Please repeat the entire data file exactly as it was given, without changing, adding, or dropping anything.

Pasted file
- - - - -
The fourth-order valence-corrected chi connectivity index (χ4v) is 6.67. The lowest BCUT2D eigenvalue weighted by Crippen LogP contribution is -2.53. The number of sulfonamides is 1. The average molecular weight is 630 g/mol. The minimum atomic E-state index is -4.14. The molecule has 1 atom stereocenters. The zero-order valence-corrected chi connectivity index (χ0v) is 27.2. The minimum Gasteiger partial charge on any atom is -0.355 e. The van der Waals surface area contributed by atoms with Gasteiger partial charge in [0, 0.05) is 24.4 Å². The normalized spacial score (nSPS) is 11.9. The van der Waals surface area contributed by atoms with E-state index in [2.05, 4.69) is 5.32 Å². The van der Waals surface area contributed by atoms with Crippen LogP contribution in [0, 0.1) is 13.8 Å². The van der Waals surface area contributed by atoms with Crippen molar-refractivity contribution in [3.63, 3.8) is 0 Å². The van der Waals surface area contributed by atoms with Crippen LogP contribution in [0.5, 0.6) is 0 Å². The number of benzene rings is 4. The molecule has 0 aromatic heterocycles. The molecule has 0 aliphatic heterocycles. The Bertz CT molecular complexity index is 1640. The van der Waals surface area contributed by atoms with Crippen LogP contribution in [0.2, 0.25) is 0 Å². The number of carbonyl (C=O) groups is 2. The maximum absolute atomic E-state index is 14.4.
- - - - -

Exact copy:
The fourth-order valence-corrected chi connectivity index (χ4v) is 6.67. The lowest BCUT2D eigenvalue weighted by Crippen LogP contribution is -2.53. The number of sulfonamides is 1. The average molecular weight is 630 g/mol. The minimum atomic E-state index is -4.14. The molecule has 1 atom stereocenters. The zero-order valence-corrected chi connectivity index (χ0v) is 27.2. The minimum Gasteiger partial charge on any atom is -0.355 e. The van der Waals surface area contributed by atoms with Gasteiger partial charge in [0, 0.05) is 24.4 Å². The normalized spacial score (nSPS) is 11.9. The van der Waals surface area contributed by atoms with E-state index in [2.05, 4.69) is 5.32 Å². The van der Waals surface area contributed by atoms with Crippen LogP contribution in [0, 0.1) is 13.8 Å². The van der Waals surface area contributed by atoms with Crippen molar-refractivity contribution in [3.63, 3.8) is 0 Å². The van der Waals surface area contributed by atoms with Crippen LogP contribution in [0.5, 0.6) is 0 Å². The number of benzene rings is 4. The molecule has 0 aromatic heterocycles. The molecule has 0 aliphatic heterocycles. The Bertz CT molecular complexity index is 1640. The van der Waals surface area contributed by atoms with Crippen LogP contribution in [0.2, 0.25) is 0 Å². The number of carbonyl (C=O) groups is 2. The maximum absolute atomic E-state index is 14.4.